WINSTON-SALEM—Hatchlings, a student business team from Appalachian State University, finished third in the Wake Forest University School of Business 2013 Retail Innovation Challenge.
Senior industrial design majors Riley Keen and Nathan McCracken received $5,000 for their idea to create easy gardening systems with seeds inside eggshells. The seeds would germinate inside the shells, creating a self-contained planting system.
A total of 21 student teams from Wake Forest and top universities around the country traveled to Winston-Salem to pitch their innovative ideas to impact the future of the retail industry. The awards were announced during a ceremony Nov. 15 in Wake Forest’s Deacon Tower at BB&T Field.
For 13 years, Wake Forest hosted The Elevator Competition, allowing students to test their skills at making the perfect elevator pitch to industry executives and venture capitalists about their unique business models. Last year, Wake Forest’s Center for Retail Innovation came forward to challenge students to come up with ideas that could help the retail community create, deliver and capture value.
Here’s how the Retail Innovation Challenge worked. Each team delivered two separate two-minute pitches during the event in Wake Forest’s Deacon Tower at BB&T Field. The premise: teams have bumped into an influential executive at a sporting event and have two minutes to impress him or her with their business pitch.
The five teams with the best innovative ideas, chosen by a panel of business leaders and marketing executives, were invited to the Wake Forest School of Business’s Farrell Hall where they gave a 30-minute formal presentation. The finalists were Appalachian, Purdue University, the University of Pennsylvania and two teams from Wake Forest University, one from the Full-time MBA program in Winston-Salem and the second from the Working Professional MBA program in Charlotte. The top three teams won the cash prizes.
In addition to the competition, participants also learned during a keynote from CVS Caremark’s President and CEO Larry Merlo how the company is preparing for the wave of Baby Boomers turning 65 and older who generally have two to three times more prescriptions than Gen X, Gen Y and the Millennials.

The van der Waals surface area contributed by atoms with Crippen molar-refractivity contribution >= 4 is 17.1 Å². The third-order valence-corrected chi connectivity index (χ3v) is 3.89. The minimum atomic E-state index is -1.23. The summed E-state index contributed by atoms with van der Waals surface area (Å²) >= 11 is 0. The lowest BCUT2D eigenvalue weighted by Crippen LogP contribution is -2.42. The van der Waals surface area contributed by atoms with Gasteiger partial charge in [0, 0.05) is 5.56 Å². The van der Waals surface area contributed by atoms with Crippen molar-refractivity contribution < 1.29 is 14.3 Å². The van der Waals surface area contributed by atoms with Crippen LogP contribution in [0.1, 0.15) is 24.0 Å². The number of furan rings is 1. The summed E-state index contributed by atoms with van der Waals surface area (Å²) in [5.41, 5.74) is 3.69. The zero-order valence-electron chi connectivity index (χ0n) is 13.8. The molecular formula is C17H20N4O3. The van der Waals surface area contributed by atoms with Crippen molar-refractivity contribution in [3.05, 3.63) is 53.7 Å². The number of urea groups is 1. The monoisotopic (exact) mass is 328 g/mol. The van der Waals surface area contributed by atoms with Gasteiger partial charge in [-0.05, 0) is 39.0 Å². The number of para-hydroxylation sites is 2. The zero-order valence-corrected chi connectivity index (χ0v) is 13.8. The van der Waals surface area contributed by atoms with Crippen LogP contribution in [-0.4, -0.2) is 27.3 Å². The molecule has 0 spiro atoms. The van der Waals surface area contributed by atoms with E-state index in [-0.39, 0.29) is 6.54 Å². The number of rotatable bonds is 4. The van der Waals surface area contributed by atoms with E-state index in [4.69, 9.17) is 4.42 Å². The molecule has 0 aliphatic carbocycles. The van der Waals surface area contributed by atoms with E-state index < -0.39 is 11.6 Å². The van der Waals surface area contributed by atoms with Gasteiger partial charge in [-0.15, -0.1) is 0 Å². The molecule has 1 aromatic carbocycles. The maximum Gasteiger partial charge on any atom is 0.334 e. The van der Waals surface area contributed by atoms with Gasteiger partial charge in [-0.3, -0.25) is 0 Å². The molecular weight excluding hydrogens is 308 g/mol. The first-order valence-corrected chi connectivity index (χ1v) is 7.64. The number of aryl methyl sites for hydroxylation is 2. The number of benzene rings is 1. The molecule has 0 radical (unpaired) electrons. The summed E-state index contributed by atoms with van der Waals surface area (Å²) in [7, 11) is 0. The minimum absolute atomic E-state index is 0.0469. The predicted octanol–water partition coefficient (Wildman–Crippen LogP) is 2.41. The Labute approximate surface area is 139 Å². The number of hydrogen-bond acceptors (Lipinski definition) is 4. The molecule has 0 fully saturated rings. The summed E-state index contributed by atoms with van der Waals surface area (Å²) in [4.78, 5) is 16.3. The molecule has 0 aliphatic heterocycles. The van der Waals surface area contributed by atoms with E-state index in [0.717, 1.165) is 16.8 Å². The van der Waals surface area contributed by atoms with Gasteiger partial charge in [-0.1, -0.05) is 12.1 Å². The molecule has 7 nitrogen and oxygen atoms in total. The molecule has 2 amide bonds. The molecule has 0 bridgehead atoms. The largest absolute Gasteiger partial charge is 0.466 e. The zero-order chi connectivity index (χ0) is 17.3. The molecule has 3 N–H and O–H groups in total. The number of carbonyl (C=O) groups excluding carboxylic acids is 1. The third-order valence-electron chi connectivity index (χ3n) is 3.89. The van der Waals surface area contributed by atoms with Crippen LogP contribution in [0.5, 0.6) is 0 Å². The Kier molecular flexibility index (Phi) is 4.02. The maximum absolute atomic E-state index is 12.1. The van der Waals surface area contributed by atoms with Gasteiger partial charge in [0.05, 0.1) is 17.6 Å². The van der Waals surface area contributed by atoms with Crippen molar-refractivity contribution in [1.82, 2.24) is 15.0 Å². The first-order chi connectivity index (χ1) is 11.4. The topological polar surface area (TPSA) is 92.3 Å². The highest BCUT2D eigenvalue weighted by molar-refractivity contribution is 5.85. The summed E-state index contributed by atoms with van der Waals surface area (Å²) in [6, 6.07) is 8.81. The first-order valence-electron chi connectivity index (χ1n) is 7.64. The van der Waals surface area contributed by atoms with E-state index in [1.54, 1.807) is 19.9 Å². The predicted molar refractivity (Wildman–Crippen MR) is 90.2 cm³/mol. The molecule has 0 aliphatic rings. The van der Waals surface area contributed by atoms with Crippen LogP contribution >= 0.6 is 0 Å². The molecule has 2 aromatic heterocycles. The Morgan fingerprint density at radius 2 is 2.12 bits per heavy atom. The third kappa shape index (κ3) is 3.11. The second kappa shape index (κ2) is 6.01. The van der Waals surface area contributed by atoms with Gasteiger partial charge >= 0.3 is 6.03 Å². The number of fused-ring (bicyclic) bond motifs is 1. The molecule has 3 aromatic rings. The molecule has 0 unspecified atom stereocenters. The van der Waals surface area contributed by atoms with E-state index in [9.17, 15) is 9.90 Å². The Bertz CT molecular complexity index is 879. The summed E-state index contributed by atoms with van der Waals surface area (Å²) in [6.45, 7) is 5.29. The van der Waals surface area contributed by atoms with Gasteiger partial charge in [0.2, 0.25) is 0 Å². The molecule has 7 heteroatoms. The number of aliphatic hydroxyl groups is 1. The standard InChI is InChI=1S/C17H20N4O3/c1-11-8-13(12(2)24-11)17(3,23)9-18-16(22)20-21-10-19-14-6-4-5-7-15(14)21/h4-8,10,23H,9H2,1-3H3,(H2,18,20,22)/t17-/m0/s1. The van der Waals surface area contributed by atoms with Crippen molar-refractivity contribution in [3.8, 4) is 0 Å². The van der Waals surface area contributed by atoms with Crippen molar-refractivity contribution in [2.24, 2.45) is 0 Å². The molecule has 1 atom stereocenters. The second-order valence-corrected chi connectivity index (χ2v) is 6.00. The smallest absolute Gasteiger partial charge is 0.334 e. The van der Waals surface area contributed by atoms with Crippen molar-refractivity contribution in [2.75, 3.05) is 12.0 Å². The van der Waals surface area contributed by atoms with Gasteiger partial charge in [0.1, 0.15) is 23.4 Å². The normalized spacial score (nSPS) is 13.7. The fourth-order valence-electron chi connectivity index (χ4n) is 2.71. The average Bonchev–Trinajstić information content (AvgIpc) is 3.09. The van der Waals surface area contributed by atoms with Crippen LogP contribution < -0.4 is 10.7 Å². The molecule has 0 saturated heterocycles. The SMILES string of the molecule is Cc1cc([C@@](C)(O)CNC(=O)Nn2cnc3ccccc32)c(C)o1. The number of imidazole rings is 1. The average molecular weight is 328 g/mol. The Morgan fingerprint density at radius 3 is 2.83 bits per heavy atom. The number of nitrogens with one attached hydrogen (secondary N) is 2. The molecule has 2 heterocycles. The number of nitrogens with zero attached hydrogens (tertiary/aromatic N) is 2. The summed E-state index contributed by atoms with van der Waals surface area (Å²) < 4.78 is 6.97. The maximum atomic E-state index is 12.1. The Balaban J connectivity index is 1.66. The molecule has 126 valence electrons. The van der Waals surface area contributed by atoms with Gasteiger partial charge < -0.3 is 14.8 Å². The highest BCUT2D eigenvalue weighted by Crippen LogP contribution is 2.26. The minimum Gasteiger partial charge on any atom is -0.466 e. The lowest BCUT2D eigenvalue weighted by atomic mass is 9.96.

On the second day of the competition, Rob Price, CVS Caremark’s chief marketing officer, moderated a panel discussion on the changes retailers will face when it comes to a more senior population. Jeff Williamson, an expert on aging from the Wake Forest Baptist Health, Jill Puleri, vice president, global industry leader for retail for IBM Global Business Services, and Dave Archer, director of consumer and market knowledge at Procter & Gamble, offered insights about developing community considering that seniors have different interests and abilities, especially when it comes to technology.
Sponsors of the 2013 Wake Forest Retail Innovation Challenge included: CVS Caremark, RockTenn, The Fresh Market, Kangaroo Express, Truliant Federal Credit Union, Bridgetree, Chick-fil-A, The WFU Angell Center for Entrepreneurship and the Wake Forest University School of Business Center for Retail Innovation.
The event was organized and produced by Wake Forest School of Business student volunteers led by co-chairs Blake Armstrong (MBA ’14), Alex Alleman (MBA ’14) and Naomi Freeman (MBA ’14). The faculty advisors were Roger Beahm, executive director of the WFU Center for Retail Innovation, and Stan Mandel, professor of practice at the school and director of the WFU Angell Center for Entrepreneurship.
Videos, blogs and a photo gallery of the event can be found on http://retailinnovationchallenge.com.